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Despite the Energy Carnage, Now Is the Time to Buy Chicago Bridge & Iron

By Luke Neely – Feb 10, 2016 at 5:00AM

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CBI may have been unfairly lumped into the broad-based energy selling.

Chicago Bridge & Iron (CBI) was founded in 1889 and brings more than 125 years of experience in its industry. The company has built itself into a large multinational conglomerate in engineering, procurement, and construction, with a specialization in energy infrastructure. Recently, we've seen anything energy related get shellacked in the commodity-price meltdown, and CB&I is no exception.

Because of the selling pressure, shares are more than 50% off their highs in early 2014. But CBI may be getting unjustly compared with the rest of the sector, and the company continues to see increases in revenue and cash flow on the back of a commodity meltdown.

Let's examine, then, four reasons why now may be the time to buy CB&I.

1. It's a leader in energy infrastructure services
The business operates through four segments: Engineering & Construction, Fabrication Services, Technology, and Capital Services. The engineering and construction side of the company generates 4% to 7% operating margins and accounts for 69% of the revenue. Fabrication services, meanwhile, produce 10% to 13% operating margins and account for 19% of revenue. The Technology and Capital Services segments represent the remaining 12% of revenues.

Source: CB&I company presentation.

Its vertical integration across the entire supply chain offers customers incredible value. The ability to leverage strategic partnerships with vertical integration and supply chain expertise gives it substantial scale advantages over its competitors. 

Source: CB&I company presentation.

2. Substantial backlog and long-term contracts provide predictability
CB&I's current backlog generally consists of cost-reimbursable deals and sits at around $30 billion. That means CB&I performs its services and receives a fixed hourly rate, a fixed fee, or a percentage of reimbursable costs. Fixed-price contracts are normally shorter in duration and have certain schedules that must be met. They also provide for increased predictability. Fixed-cost (or hybrid) contracts make up two-thirds of the backlog.

Source: CB&I company presentation.

Continued growth in the backlog, as well as the recent acquisition of Shaw Group, has helped drive growth over the past few years. As Philip Asherman, CB&I's president and CEO, said in the most recent quarterly call:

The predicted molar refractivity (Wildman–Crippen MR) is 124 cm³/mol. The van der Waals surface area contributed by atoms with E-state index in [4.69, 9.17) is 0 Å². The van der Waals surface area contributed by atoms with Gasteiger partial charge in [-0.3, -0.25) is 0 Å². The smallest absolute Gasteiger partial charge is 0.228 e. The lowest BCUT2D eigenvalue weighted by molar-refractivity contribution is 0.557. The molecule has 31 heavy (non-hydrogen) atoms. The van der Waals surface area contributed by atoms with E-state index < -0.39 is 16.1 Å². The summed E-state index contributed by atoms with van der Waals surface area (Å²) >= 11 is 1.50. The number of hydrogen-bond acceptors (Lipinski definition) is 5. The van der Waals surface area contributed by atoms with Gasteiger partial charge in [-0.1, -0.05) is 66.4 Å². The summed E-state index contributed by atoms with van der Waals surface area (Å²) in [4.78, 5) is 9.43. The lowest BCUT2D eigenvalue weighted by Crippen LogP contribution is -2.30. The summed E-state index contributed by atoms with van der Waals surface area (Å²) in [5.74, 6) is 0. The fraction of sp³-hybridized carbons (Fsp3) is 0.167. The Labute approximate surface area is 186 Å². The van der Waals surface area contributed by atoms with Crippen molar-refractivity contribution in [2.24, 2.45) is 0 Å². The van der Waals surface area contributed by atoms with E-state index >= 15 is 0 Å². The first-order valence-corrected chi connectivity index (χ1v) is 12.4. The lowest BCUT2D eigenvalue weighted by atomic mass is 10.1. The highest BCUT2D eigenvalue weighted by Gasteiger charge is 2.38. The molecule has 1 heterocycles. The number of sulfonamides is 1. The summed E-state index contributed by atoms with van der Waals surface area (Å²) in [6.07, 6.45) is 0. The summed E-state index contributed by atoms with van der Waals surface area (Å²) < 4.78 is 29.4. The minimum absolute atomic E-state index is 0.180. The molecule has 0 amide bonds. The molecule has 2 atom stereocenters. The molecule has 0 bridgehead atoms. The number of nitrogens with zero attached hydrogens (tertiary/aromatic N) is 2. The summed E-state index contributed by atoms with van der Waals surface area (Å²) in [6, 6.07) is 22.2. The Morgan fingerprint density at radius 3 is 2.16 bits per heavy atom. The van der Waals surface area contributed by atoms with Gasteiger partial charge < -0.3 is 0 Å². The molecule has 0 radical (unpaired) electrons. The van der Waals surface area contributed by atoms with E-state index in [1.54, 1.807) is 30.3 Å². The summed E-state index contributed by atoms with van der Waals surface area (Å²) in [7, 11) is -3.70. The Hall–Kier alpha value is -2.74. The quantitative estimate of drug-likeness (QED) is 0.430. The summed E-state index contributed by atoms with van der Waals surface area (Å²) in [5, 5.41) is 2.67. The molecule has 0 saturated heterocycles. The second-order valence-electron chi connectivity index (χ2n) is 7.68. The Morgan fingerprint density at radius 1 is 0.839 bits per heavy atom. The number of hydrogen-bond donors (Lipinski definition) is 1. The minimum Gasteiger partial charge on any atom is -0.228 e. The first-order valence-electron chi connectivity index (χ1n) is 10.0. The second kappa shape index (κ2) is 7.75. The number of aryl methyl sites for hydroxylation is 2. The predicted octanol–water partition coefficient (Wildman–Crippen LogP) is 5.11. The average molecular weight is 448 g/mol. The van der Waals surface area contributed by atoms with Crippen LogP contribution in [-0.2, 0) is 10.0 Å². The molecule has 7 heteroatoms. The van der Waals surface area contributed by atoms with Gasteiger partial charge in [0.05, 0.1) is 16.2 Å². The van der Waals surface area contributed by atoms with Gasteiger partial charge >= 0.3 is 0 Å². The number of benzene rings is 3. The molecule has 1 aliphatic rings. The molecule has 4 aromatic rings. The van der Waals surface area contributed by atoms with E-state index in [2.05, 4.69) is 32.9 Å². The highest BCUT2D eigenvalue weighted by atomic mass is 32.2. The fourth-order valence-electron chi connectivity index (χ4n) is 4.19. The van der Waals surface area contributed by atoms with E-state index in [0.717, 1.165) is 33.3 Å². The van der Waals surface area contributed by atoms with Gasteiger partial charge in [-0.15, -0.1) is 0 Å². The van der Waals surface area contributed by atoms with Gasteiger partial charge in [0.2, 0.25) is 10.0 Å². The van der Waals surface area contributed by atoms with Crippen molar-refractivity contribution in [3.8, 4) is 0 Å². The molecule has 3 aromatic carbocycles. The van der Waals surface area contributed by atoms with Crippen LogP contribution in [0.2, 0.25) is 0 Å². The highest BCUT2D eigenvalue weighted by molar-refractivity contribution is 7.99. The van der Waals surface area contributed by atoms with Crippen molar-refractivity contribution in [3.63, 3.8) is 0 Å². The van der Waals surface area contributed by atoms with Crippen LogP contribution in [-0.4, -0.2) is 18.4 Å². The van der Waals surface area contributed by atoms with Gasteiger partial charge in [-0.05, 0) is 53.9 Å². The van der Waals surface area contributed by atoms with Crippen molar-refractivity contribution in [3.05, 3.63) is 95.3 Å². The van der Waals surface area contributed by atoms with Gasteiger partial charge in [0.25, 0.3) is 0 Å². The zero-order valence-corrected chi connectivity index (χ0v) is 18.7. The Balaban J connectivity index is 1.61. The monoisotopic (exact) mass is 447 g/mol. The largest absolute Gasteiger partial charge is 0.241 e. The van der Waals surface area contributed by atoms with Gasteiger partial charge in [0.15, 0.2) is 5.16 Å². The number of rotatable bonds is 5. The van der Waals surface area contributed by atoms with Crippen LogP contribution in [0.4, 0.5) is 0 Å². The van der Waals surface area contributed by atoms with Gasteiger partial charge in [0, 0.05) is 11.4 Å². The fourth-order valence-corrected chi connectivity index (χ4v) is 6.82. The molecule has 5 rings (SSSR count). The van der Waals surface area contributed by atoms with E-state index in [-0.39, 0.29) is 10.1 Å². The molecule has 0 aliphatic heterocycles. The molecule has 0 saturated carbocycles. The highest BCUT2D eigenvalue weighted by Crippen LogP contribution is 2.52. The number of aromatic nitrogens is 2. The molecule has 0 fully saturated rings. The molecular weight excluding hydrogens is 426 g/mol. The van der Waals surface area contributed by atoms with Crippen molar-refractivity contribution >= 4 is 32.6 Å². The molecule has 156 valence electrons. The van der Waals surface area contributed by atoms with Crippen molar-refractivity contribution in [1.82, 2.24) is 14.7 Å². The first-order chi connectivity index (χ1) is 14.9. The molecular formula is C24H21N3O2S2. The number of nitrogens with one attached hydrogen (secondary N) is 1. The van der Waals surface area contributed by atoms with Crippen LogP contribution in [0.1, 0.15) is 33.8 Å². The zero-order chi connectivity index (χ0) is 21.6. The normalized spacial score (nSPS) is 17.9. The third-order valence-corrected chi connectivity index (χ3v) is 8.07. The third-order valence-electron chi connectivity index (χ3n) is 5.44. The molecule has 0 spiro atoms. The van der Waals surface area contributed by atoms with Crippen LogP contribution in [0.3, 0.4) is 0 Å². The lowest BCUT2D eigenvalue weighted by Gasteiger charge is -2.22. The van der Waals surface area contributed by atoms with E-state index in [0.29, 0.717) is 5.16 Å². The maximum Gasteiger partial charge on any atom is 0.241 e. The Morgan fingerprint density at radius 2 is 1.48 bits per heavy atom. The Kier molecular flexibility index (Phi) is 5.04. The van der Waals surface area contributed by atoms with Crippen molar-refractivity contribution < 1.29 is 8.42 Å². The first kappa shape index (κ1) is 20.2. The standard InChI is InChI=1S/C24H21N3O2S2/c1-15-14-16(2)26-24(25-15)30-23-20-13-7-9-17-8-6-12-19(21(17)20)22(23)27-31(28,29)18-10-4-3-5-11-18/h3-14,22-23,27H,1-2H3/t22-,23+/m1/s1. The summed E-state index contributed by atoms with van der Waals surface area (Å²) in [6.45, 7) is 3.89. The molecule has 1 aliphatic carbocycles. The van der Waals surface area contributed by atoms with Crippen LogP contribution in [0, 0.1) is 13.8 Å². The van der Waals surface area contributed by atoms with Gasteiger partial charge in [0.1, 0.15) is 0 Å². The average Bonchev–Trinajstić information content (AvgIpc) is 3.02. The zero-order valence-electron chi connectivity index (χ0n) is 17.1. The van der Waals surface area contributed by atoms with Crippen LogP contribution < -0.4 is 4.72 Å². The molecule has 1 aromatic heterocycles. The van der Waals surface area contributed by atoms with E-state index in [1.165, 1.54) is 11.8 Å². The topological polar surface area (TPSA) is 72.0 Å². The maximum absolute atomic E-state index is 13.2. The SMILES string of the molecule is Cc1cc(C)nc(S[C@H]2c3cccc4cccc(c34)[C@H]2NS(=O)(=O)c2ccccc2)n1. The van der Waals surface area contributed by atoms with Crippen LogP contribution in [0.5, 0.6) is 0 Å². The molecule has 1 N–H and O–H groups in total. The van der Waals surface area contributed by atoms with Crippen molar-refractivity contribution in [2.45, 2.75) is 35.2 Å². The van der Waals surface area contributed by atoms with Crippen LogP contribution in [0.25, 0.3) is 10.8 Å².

CB&I's performance remains solid. Our new awards continue to emphasize the benefit of our strong competitive positioning, integrated delivery platform, selectivity, and healthy underpinning. We are confident in our ability to convert major prospects into new backlog in the fourth quarter of 2015 and in 2016, while sustaining robust margins and maximizing operating cash flow performance.

3. Trends in energy position the company well
Despite the downturn in energy prices, the population is growing and will need to consume more energy. This secular trend positions CB&I well through its servicing of onshore and offshore projects (upstream activities), processing, refining, and LNG (downstream activities), and petro- and nuclear-based power generation. In short, there's a high probability that companies and countries will continue to invest in power and other energy facilities, such as  generation, storage, and pipelines. 

Source: CB&I company presentation.

The Energy Information Administration, for example, has issued a projection showing the U.S. as becoming a net exporter of natural gas by 2017. There needs to be a massive buildout of terminals for that to happen, and as a leader in the category, CB&I is uniquely positioned to help get U.S.-based natural gas to the global market.

4. There's a shareholder-friendly and competent management team
Management has done an incredible job of procuring long-term contracts. Also, SG&A has declined steadily over the years, proving that management keeps a close eye on costs. Moreover, CB&I has consistently generated better operating margins than those of peers KBR (KBR 0.71%), Jacobs Engineering Group (J 0.59%), and Fluor (FLR -0.68%). The industry-best margins show just how strong the management team and the business are in their industry. 

Source: CB&I company presentation.

A big part of management's capital allocation strategy, meanwhile, has been the return of capital to shareholders in the form of repurchases and dividends. And that's not to mention a focus on reinvestment in the company's higher-return-on-investment segments -- technology and fabrication. 

Source: CB&I company presentation.

Investor takeaway
The company continues to see increases in revenue and cash flow on the back of a commodity meltdown -- don't forget the impressive backlog. Its ability to operate in this environment is impressive, given the performance of commodity prices. Again, it shows the company's underlying strength. 

Source: GuruFocus.

It's not every day you find businesses with great moats like CB&I trading at an extremely attractive valuation. Its industry-leading margins and massive long-term backlog will give it a unique opportunity in the energy sector for years to come. Shares are off more than 50% from their recent highs amid unjustified pessimism. CBI looks attractive at current levels with a P/FCF of 12.07, especially for Foolish investors with the ability to look past current business weakness.

Luke Neely has no position in any stocks mentioned. The Motley Fool owns shares of Fluor. We Fools may not all hold the same opinions, but we all believe that considering a diverse range of insights makes us better investors. The Motley Fool has a disclosure policy.

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